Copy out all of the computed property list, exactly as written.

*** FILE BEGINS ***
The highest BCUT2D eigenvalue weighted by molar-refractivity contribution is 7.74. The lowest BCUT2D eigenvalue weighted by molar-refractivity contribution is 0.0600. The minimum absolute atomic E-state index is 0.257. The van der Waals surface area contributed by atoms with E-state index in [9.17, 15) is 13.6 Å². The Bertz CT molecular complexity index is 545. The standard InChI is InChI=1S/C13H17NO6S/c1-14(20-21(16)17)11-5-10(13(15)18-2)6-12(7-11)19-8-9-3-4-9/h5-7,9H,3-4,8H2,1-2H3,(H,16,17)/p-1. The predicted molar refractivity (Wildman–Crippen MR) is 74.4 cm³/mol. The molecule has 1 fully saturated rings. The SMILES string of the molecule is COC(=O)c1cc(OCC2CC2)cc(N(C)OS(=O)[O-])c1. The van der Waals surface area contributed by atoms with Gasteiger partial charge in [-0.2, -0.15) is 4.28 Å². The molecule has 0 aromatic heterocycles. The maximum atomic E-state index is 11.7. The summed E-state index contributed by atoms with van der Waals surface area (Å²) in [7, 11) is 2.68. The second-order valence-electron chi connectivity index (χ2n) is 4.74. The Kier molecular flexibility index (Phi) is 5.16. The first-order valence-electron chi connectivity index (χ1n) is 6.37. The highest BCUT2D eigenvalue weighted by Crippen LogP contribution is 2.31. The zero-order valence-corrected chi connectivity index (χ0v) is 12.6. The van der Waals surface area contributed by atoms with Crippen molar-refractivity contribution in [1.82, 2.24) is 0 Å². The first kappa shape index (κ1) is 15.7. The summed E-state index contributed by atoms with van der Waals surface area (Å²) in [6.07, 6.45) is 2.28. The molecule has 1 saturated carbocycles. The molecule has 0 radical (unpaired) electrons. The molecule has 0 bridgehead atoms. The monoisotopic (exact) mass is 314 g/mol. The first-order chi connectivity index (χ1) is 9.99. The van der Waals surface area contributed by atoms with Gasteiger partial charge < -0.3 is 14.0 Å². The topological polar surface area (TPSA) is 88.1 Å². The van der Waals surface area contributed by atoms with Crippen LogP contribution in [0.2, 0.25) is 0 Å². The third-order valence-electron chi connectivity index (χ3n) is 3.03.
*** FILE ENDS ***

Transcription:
The highest BCUT2D eigenvalue weighted by molar-refractivity contribution is 7.74. The lowest BCUT2D eigenvalue weighted by molar-refractivity contribution is 0.0600. The minimum absolute atomic E-state index is 0.257. The van der Waals surface area contributed by atoms with E-state index in [9.17, 15) is 13.6 Å². The Bertz CT molecular complexity index is 545. The standard InChI is InChI=1S/C13H17NO6S/c1-14(20-21(16)17)11-5-10(13(15)18-2)6-12(7-11)19-8-9-3-4-9/h5-7,9H,3-4,8H2,1-2H3,(H,16,17)/p-1. The predicted molar refractivity (Wildman–Crippen MR) is 74.4 cm³/mol. The molecule has 1 fully saturated rings. The SMILES string of the molecule is COC(=O)c1cc(OCC2CC2)cc(N(C)OS(=O)[O-])c1. The van der Waals surface area contributed by atoms with Gasteiger partial charge in [-0.2, -0.15) is 4.28 Å². The molecule has 0 aromatic heterocycles. The maximum atomic E-state index is 11.7. The summed E-state index contributed by atoms with van der Waals surface area (Å²) in [7, 11) is 2.68. The second-order valence-electron chi connectivity index (χ2n) is 4.74. The Kier molecular flexibility index (Phi) is 5.16. The first-order valence-electron chi connectivity index (χ1n) is 6.37. The highest BCUT2D eigenvalue weighted by Crippen LogP contribution is 2.31. The zero-order valence-corrected chi connectivity index (χ0v) is 12.6. The van der Waals surface area contributed by atoms with Crippen molar-refractivity contribution in [1.82, 2.24) is 0 Å². The first kappa shape index (κ1) is 15.7. The summed E-state index contributed by atoms with van der Waals surface area (Å²) in [6.07, 6.45) is 2.28. The molecule has 1 saturated carbocycles. The molecule has 0 radical (unpaired) electrons. The molecule has 0 bridgehead atoms. The monoisotopic (exact) mass is 314 g/mol. The first-order chi connectivity index (χ1) is 9.99. The van der Waals surface area contributed by atoms with Gasteiger partial charge < -0.3 is 14.0 Å². The topological polar surface area (TPSA) is 88.1 Å². The van der Waals surface area contributed by atoms with Crippen LogP contribution in [0.2, 0.25) is 0 Å². The third-order valence-electron chi connectivity index (χ3n) is 3.03.